May 9 Chicago Mercantile Exchange live cattle
futures slid lower on Friday, weakened by profit-taking
following Thursday's lower wholesale beef prices, traders said.
* Anticipation of steady to lower prices for market-ready,
or cash, cattle exerted more pressure on futures, they said.
* Friday is the third of five days in which funds that
follow the Standard & Poor's Goldman Sachs Commodity Index will
sell, or "roll," their June long CME live cattle and hog
positions into deferred months.
* CME livestock traders will eye U.S. Department of
Agriculture crop production reports to be issued at 12:00 p.m.
CDT (1700 GMT). The data could have feeding implications for
cattle and hog producers.
* At 8:35 a.m. CDT (1335 GMT), June was 0.375 cent
per lb lower at 137.550 cents, and August slipped 0.275
cent to 137.325 cents.
* "The market will bounce around until we get direction from
the cash cattle market," a trader said.
* Cash cattle bids in Texas and Kansas were $144 per
hundredweight (cwt), feedlot sources said.
* Last week, cash cattle in Texas and Kansas sold at $146
per cwt, with sales of $147 to $150 in Nebraska.
* Negative packer margins and expectations for a seasonal
bump in supplies could pressure cash prices, traders and
* Wet spring weather delayed the start of spring grilling,
which is weighing on meat sales and is another negative factor
for cash cattle prices, a trader said.
* FEEDER CATTLE - May was at 183.950 cents, up 0.450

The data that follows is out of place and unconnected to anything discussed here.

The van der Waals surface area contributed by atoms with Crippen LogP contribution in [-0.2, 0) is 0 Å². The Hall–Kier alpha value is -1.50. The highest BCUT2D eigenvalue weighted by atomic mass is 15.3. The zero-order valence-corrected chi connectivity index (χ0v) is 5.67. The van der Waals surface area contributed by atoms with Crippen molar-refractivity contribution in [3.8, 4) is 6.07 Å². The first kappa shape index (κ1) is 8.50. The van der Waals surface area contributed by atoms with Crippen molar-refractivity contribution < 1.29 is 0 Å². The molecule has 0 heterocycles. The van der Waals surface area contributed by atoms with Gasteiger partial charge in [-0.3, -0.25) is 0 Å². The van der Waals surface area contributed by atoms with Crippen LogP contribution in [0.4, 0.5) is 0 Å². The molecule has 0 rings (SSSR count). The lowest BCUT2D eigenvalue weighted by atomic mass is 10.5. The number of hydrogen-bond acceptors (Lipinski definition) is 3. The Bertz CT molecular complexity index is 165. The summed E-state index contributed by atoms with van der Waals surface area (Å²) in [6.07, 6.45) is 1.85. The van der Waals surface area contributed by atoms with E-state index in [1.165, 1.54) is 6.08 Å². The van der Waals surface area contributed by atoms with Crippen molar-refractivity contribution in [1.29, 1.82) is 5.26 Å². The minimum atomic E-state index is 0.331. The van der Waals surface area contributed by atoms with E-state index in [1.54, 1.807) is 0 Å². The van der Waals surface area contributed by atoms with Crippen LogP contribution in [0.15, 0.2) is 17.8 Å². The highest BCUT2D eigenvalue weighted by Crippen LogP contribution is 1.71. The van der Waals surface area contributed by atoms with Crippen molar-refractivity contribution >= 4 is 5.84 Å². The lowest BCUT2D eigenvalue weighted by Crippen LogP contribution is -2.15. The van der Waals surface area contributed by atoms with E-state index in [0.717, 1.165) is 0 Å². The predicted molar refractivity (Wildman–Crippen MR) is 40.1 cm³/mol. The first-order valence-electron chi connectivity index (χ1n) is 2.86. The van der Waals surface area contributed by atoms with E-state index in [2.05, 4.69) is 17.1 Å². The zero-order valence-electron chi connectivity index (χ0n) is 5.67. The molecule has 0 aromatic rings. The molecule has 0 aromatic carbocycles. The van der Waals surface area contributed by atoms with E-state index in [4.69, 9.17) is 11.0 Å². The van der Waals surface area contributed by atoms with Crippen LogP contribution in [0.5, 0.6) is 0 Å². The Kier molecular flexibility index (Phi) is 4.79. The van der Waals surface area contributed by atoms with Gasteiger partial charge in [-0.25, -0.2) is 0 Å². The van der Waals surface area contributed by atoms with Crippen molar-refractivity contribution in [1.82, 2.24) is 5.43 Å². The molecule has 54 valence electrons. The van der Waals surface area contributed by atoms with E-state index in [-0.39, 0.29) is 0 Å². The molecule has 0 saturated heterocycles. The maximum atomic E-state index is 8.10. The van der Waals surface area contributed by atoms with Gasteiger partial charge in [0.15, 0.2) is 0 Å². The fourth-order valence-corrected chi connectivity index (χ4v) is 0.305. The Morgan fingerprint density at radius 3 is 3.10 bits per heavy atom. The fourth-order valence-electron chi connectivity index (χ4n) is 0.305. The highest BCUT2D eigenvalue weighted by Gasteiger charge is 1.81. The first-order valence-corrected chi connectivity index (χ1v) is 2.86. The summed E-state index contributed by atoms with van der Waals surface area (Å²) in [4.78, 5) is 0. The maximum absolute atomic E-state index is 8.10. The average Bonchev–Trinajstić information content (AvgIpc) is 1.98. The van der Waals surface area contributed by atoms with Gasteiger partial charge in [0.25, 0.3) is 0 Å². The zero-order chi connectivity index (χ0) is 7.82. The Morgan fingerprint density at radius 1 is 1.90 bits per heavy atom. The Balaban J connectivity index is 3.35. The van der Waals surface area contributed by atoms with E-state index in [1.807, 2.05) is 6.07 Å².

cent per lb. August was 0.400 cent lower at 189.875, and
September dropped 0.375 cent to 190.275.
* Firm cash feeder cattle prices underpinned CME May feeder
cattle, but profit-taking and weak live cattle futures pressured
other feeder cattle contracts.
* LEAN HOGS - May lean hogs were at 114.750 cents per
lb, down 0.150 cent. Most actively traded June was up
0.525 cent at 120.675 cents, and July gained 0.850 cent
* Lower cash prices on Thursday pressured May CME hogs,
* Packers have supplies booked for this week and are buying
for next week, they said.
* Short-covering and anticipation of tight supplies, as the
fatal Porcine Epidemic Diarrhea virus spreads on U.S. hog farms,
lifted deferred hog contracts, an analyst said.
* Pork demand is expected to improve soon as grocers buy
product for Memorial Day holiday grilling, he said.
* An eastern Midwest hog plant that processes 10,000 hogs
per day was back in operation on Friday after being idled by
mechanical repairs on Thursday, traders and hog dealers said.
* Investors continue to monitor continued talks between JBS
and union employees at the company's Worthington,
Minnesota, hog plant after workers on Tuesday voted to strike
over wages and health benefits.
(Reporting by Theopolis Waters in Chicago; Additional reporting
by Meredith Davis; Editing by Peter Galloway)